Table 3

Perceived board tools in improving quality of care

ToolsTasksQuotes from interviews
Set prioritiesDevelop and drive strategy“Within the panoply of things you have to attend to, you're going to have a focus on a particular subset … [We] are driving a strategy; not just getting through the agenda.” (Chair, metropolitan)
Allocate resources“Our obstetrics area reported that perinatal deaths were on the high side. It was a high risk … so we've got more foetal monitors being purchased. We're not waiting for government to fund something.” (Chair, regional)
Look to the future“We are continually looking at where we can improve and where the future might be … The acuity level is increasing, so then it's about what equipment do we have … Making sure that we're ahead of the game.” (Deputy chair, regional)
Measure progressMonitor performance“I think outcomes, at the end of the day, are the yardstick by which you measure your governance progress. We have a good system [of quality indicators] in place to check and measure.” (Board member, rural)
Establish targets“We've got a strategy with clear targets for trying to push [adverse events] down. It's worked for some things. It hasn't worked for others. But at least we've got something to aim for.” (Chair, metropolitan)
Identify and mitigate risks“Our board reporting is tied to strategic risk, and we embed strategic risk into our Board reporting. So the board can see where things are tracking, they can see the medication errors, they can see the falls.” (Risk manager, rural)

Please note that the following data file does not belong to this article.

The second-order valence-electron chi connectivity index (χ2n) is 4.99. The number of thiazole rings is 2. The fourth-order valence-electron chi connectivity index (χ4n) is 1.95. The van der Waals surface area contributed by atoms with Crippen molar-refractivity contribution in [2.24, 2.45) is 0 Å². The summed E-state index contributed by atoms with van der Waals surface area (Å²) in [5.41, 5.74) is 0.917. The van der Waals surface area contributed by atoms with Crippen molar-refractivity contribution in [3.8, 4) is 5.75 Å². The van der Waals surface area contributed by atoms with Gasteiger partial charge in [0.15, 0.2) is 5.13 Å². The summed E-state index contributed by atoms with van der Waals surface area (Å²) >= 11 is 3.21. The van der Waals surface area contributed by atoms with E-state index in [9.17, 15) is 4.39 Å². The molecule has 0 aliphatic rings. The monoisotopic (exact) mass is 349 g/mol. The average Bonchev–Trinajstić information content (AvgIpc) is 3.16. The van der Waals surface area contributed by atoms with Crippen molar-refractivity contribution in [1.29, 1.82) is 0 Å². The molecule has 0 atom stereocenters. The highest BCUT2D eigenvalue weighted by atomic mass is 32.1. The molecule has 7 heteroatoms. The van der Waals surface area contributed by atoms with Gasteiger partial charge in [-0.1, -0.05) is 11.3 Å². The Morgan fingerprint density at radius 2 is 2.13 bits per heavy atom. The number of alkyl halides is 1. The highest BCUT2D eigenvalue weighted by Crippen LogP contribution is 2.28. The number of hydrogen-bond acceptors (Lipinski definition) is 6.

Ensure accountabilityMeet front-line employees“On a regular basis the board has a meet and greet. We went to theatre and met with the infection control group. We went to the emergency department … we've met with cafeteria services.” (Chair, regional)
Hold staff to account“We have in place very clear procedures to make sure that we cover quality and safety, and distinct plans we follow of who's responsible, and timelines of when it needs to be done.” (Quality committee chair, rural)
Engage with consumers“[There] should be a relatively short piece of string between the decisions we're making and the effect on the patient … Community representatives have direct input in and get feedback out.” (Quality committee chair, regional)
Shape cultureRecruit good leaders“I know the energy that we put in at the board level. Just making sure that we've got the right people into these positions.” (Quality committee chair, rural)
Support ‘just’ culture“To get openness of reporting and responsiveness of our clinicians we need to provide a ‘just culture’ where they don't fear there are going to be ramifications simply because there have been errors.” (Risk manager, rural)
Foster innovation“Our doctors and nurses know that they can have a lot of control. If something can be done better, and the junior staff say ‘Look, I've seen this done better somewhere else’, we'll look at it.” (Medical director, rural)